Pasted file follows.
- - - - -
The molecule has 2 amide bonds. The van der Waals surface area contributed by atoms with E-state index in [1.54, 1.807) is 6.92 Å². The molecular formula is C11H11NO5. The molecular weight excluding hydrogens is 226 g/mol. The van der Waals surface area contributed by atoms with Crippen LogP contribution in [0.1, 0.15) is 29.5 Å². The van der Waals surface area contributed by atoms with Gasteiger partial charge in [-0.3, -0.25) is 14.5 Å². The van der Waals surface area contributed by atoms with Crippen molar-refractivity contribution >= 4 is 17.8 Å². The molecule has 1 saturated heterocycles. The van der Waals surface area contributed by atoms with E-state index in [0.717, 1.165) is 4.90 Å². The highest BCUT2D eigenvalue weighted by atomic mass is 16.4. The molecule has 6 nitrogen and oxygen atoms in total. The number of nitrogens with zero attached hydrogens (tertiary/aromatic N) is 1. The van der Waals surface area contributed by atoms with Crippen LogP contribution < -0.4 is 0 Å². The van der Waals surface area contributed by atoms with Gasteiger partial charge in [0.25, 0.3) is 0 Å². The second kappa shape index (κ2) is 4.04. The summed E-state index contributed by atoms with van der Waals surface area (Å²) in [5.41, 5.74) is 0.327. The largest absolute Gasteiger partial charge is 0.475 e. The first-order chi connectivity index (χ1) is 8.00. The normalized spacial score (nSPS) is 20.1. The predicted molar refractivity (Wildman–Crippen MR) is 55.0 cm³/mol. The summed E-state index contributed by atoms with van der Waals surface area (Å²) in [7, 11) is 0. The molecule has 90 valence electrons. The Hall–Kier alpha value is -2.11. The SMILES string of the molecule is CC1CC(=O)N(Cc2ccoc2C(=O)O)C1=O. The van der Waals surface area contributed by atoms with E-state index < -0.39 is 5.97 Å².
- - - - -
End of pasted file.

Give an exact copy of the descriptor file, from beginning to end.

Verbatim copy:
The molecule has 2 amide bonds. The van der Waals surface area contributed by atoms with E-state index in [1.54, 1.807) is 6.92 Å². The molecular formula is C11H11NO5. The molecular weight excluding hydrogens is 226 g/mol. The van der Waals surface area contributed by atoms with Crippen LogP contribution in [0.1, 0.15) is 29.5 Å². The van der Waals surface area contributed by atoms with Gasteiger partial charge in [-0.3, -0.25) is 14.5 Å². The van der Waals surface area contributed by atoms with Crippen molar-refractivity contribution >= 4 is 17.8 Å². The molecule has 1 saturated heterocycles. The van der Waals surface area contributed by atoms with E-state index in [0.717, 1.165) is 4.90 Å². The highest BCUT2D eigenvalue weighted by atomic mass is 16.4. The molecule has 6 nitrogen and oxygen atoms in total. The number of nitrogens with zero attached hydrogens (tertiary/aromatic N) is 1. The van der Waals surface area contributed by atoms with Crippen LogP contribution < -0.4 is 0 Å². The van der Waals surface area contributed by atoms with Gasteiger partial charge in [0.25, 0.3) is 0 Å². The second kappa shape index (κ2) is 4.04. The summed E-state index contributed by atoms with van der Waals surface area (Å²) in [5.41, 5.74) is 0.327. The largest absolute Gasteiger partial charge is 0.475 e. The first-order chi connectivity index (χ1) is 8.00. The normalized spacial score (nSPS) is 20.1. The predicted molar refractivity (Wildman–Crippen MR) is 55.0 cm³/mol. The summed E-state index contributed by atoms with van der Waals surface area (Å²) in [7, 11) is 0. The molecule has 90 valence electrons. The Hall–Kier alpha value is -2.11. The SMILES string of the molecule is CC1CC(=O)N(Cc2ccoc2C(=O)O)C1=O. The van der Waals surface area contributed by atoms with E-state index < -0.39 is 5.97 Å².